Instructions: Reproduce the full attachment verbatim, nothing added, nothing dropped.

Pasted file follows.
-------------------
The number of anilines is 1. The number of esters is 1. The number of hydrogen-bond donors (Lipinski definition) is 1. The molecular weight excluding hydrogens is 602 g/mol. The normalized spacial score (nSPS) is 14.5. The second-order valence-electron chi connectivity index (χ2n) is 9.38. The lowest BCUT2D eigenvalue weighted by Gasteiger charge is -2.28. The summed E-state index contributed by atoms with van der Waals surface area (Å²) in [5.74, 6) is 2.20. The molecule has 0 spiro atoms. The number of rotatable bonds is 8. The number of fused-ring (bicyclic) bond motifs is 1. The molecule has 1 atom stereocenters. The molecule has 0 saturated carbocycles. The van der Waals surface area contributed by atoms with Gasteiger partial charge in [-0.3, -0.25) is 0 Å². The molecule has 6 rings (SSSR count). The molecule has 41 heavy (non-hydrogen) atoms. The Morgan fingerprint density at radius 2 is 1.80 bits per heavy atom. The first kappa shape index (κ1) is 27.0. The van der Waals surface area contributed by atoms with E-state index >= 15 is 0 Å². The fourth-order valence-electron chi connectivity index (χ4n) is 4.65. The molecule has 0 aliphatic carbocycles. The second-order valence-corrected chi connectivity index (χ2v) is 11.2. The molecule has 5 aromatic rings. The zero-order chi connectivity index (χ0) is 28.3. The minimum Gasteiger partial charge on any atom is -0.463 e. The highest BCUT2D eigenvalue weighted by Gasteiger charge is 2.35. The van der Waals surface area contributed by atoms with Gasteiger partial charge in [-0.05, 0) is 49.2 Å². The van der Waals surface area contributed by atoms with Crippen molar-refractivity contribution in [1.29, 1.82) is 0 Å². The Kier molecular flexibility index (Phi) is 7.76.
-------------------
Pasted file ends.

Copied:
The number of anilines is 1. The number of esters is 1. The number of hydrogen-bond donors (Lipinski definition) is 1. The molecular weight excluding hydrogens is 602 g/mol. The normalized spacial score (nSPS) is 14.5. The second-order valence-electron chi connectivity index (χ2n) is 9.38. The lowest BCUT2D eigenvalue weighted by Gasteiger charge is -2.28. The summed E-state index contributed by atoms with van der Waals surface area (Å²) in [5.74, 6) is 2.20. The molecule has 0 spiro atoms. The number of rotatable bonds is 8. The number of fused-ring (bicyclic) bond motifs is 1. The molecule has 1 atom stereocenters. The molecule has 0 saturated carbocycles. The van der Waals surface area contributed by atoms with Gasteiger partial charge in [-0.3, -0.25) is 0 Å². The molecule has 6 rings (SSSR count). The molecule has 41 heavy (non-hydrogen) atoms. The Morgan fingerprint density at radius 2 is 1.80 bits per heavy atom. The first kappa shape index (κ1) is 27.0. The van der Waals surface area contributed by atoms with E-state index >= 15 is 0 Å². The fourth-order valence-electron chi connectivity index (χ4n) is 4.65. The molecule has 0 aliphatic carbocycles. The second-order valence-corrected chi connectivity index (χ2v) is 11.2. The molecule has 5 aromatic rings. The zero-order chi connectivity index (χ0) is 28.3. The minimum Gasteiger partial charge on any atom is -0.463 e. The highest BCUT2D eigenvalue weighted by Gasteiger charge is 2.35. The van der Waals surface area contributed by atoms with Gasteiger partial charge in [-0.05, 0) is 49.2 Å². The van der Waals surface area contributed by atoms with Crippen molar-refractivity contribution in [1.29, 1.82) is 0 Å². The Kier molecular flexibility index (Phi) is 7.76.